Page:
Monday, September 17, 2007

Blog Church: No Religious People Allowed

In a few recent posts or comments from my blogging friend Bilbo, I’ve noticed something that I’m not sure that I like. I should say that I’m not offended in the least because I’m sure that no offense was intended—and it’s not the first time that someone has said a similar thing. The thing that was said was a reference to being a religious person.

I am not particularly fond of religious people. For the most part, I find them to be a bunch of self-righteous, self-serving, arrogant, holier than thou hypocrites.

One atheist friend once started to ask me a question by saying, “You’re a religious person...” I quickly interrupted him with an, “I am not!”

I know that when people say, “You’re a religious person,” they generally mean to say that you have a strong belief in God, heaven and hell, and a set of rules for salvation, redemption, or whatever it is that your religion believes in. I can accept that—but I still hope that I don’t come across as being religious.

I don’t even like calling myself a Christian. If being a Christian is to be Christ like, then I am pretty sure that I am way off of the mark. The Bible says that believers were first called Christians at Antioch. Those that believed in Jesus as the Christ (the Messiah) simply called themselves disciples of Jesus or followers of the Way. As disciples, they studied what Jesus taught. As followers, they tried to live according to His commands. They didn’t go around proclaiming, “I AM LIKE THE CHRIST! Yes just call me Jesus Jr. or better yet—how about Christian? Yes, I like that. Call me a Christian!”

How arrogant is that!?

I think that the main problem with the church today is that the people are...well—too churchy. They have become religious. They are today what the scribes and Pharisees were in Jesus’ day. They are more interested in tradition and rules and showing others how they are not following the church rules than in telling them that God really exists and really loves them.

I’ve been considering starting a kind of blog church. Not a church blog, there are already hundreds of those. A blog church. A place to study what Jesus taught (teaches if you’re of a more religious bent). You can come and read, ask questions and participate or (like in a real church) you can be invisible, reading, studying, taking and hopefully growing a bit as a person. Maybe growing as a Christian, becoming more like the Christ.

The posts (sermons if you like) would be largely from what Jesus teaches in the Bible. After all, I am a disciple of Jesus. What would you expect? Besides, believer or not, you’ve got to admit, He teaches some pretty good stuff! As a church, we would be limited in how we can see to each others needs (ministry). Community (fellowship) would also be limited by what we can accomplish on the web. The primary function would have to be teaching (discipleship). That might actually work as a way to make evangelism Good News! And we would refrain from being religious. The primary purpose would still be to point people towards God (worship).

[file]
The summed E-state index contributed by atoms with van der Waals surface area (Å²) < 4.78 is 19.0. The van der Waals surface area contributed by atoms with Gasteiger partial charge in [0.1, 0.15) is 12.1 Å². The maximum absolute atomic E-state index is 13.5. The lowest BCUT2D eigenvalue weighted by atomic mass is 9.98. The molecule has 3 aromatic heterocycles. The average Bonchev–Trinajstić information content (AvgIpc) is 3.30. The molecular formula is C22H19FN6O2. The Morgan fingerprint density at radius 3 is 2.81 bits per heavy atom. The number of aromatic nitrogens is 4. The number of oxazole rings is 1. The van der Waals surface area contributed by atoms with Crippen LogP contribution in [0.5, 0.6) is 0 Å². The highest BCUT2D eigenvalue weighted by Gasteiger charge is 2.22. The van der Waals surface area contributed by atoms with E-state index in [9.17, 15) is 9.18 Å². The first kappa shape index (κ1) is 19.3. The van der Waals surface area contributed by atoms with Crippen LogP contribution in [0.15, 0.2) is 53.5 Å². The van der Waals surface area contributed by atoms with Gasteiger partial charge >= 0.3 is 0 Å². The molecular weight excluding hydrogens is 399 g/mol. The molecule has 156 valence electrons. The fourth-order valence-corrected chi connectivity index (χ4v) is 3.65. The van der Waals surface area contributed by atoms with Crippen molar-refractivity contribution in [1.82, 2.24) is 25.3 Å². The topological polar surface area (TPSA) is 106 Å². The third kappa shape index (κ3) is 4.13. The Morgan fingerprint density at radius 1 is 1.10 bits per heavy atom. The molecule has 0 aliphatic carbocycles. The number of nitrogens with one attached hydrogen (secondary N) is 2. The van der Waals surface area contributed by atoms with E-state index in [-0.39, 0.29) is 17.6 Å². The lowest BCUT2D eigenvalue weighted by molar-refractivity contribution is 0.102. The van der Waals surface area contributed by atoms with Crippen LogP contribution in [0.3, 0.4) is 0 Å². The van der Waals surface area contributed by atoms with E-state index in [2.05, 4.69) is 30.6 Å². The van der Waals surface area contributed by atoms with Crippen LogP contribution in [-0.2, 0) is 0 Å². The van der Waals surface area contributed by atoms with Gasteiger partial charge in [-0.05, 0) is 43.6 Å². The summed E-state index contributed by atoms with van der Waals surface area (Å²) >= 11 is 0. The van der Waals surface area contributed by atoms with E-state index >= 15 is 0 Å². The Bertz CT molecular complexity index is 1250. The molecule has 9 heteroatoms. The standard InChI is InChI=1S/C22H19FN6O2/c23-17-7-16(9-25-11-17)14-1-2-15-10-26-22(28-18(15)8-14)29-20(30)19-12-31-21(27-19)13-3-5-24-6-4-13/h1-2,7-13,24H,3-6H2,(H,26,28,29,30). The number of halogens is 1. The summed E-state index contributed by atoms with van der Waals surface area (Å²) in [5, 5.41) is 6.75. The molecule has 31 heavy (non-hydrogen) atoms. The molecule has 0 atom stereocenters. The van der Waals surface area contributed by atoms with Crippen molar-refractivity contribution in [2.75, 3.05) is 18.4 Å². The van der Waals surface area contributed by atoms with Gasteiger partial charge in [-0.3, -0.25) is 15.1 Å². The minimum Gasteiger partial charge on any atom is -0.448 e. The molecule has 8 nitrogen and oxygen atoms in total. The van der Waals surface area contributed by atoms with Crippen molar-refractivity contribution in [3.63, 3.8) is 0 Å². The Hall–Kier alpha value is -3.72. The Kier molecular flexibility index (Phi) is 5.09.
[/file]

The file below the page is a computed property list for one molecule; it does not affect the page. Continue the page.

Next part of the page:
So, what do you think?
I would really like for any readers to weigh in on this one. Do you think it is a worthwhile endeavor or not? Would you want it to be on this page or on a separate blog? If this blog changed to a blog church, would you quit reading it? Or do you think that this blog is already teaching the occasional lesson without being too religious? I look forward to your input.


“They will know that you are my disciples by the way you love one another.”
Jesus of Nazareth


Serina Hope said...

I think this is a pretty good idea. I think that you already have this blog well on the way to being what you are envisioning. Great idea and well put.

Bilbo said...

I have to admit I hadn't thought of the interpretation of "religious person" you seemed to take, and I would assure you that no offense was intended. To me, a "religious person" is one who tries to live their life in accord with the precepts of a specific religion (Christian, Catholic, Baptist, Lutheran, Muslim, etc, etc). To the extent that such a life is governed by the Ten Commandments, the Golden Rule, and the admonition to "love one another as I have loved you," "religious people" are fine and respectable. My problem, as you and other readers of my blog know, is with those who cherry-pick their religious beliefs to justify a violent and intolerant view of life. Mother Teresa, for all her doubts, was a religious person in the best of ways. Ayman al Zawahiri is a religious person in the very worst of ways. I consider myself to be more spiritual than religious, in that I believe in the concept of God without believing in a particular defined system of faith. If there is an eternal life, I think it is earned by the life we live here, and the good works we do for our fellows. I would rather be remembered as a good and loving person than as the guy who showed up regularly for church on Sunday, but whose actions didn't match the professed faith. I don't think a new "blog church" is needed as much as is someone who can present the lessons of a good life well led. But that's just me, and you're off to a good start in any case. Best wishes, Bilbo.

Amanda said...

John, this is an interesting concept. I go to church and usually pick the ones with less rituals and man made 'fan fare'. I do enjoy that weekly communion with God but I think I too wouldn't like to be referred to as 'religious'.

I probably wouldn't go to a separate blog for your blog church but would definitely read the the occasional sermon on this blog if it wasn't too long. I'm consistent...I don't go to any churches where the sermon is longer than 10 mins either.